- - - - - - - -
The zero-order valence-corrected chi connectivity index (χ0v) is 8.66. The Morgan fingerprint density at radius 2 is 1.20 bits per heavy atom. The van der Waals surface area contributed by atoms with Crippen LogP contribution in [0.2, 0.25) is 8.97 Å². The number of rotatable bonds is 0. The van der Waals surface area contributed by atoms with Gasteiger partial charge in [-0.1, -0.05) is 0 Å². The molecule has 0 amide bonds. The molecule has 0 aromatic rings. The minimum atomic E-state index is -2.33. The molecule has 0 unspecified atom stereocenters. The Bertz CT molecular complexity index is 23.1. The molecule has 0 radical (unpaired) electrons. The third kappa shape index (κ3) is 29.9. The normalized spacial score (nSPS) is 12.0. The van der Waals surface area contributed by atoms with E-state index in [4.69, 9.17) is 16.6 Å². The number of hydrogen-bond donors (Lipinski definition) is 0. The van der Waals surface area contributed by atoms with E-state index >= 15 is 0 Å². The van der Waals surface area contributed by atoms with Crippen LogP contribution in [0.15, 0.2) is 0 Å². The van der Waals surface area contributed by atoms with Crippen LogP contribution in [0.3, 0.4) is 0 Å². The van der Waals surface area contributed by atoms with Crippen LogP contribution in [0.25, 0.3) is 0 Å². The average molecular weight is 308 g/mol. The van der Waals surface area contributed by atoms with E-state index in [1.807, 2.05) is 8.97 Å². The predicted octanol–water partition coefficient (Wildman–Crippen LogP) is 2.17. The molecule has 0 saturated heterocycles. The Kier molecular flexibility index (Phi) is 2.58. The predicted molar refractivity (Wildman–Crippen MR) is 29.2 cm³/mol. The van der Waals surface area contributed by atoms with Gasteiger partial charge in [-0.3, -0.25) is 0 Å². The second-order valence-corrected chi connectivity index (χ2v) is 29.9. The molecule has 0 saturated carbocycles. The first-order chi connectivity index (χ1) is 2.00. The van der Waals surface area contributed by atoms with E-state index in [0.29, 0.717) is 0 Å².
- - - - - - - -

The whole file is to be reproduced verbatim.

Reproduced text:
The zero-order valence-corrected chi connectivity index (χ0v) is 8.66. The Morgan fingerprint density at radius 2 is 1.20 bits per heavy atom. The van der Waals surface area contributed by atoms with Crippen LogP contribution in [0.2, 0.25) is 8.97 Å². The number of rotatable bonds is 0. The van der Waals surface area contributed by atoms with Gasteiger partial charge in [-0.1, -0.05) is 0 Å². The molecule has 0 amide bonds. The molecule has 0 aromatic rings. The minimum atomic E-state index is -2.33. The molecule has 0 unspecified atom stereocenters. The Bertz CT molecular complexity index is 23.1. The molecule has 0 radical (unpaired) electrons. The third kappa shape index (κ3) is 29.9. The normalized spacial score (nSPS) is 12.0. The van der Waals surface area contributed by atoms with E-state index in [4.69, 9.17) is 16.6 Å². The number of hydrogen-bond donors (Lipinski definition) is 0. The van der Waals surface area contributed by atoms with E-state index >= 15 is 0 Å². The van der Waals surface area contributed by atoms with Crippen LogP contribution in [0.15, 0.2) is 0 Å². The van der Waals surface area contributed by atoms with Crippen LogP contribution in [0.3, 0.4) is 0 Å². The van der Waals surface area contributed by atoms with Crippen LogP contribution in [0.25, 0.3) is 0 Å². The average molecular weight is 308 g/mol. The van der Waals surface area contributed by atoms with E-state index in [1.807, 2.05) is 8.97 Å². The predicted octanol–water partition coefficient (Wildman–Crippen LogP) is 2.17. The molecule has 0 saturated heterocycles. The Kier molecular flexibility index (Phi) is 2.58. The predicted molar refractivity (Wildman–Crippen MR) is 29.2 cm³/mol. The van der Waals surface area contributed by atoms with Gasteiger partial charge in [-0.3, -0.25) is 0 Å². The second-order valence-corrected chi connectivity index (χ2v) is 29.9. The molecule has 0 saturated carbocycles. The first-order chi connectivity index (χ1) is 2.00. The van der Waals surface area contributed by atoms with E-state index in [0.29, 0.717) is 0 Å².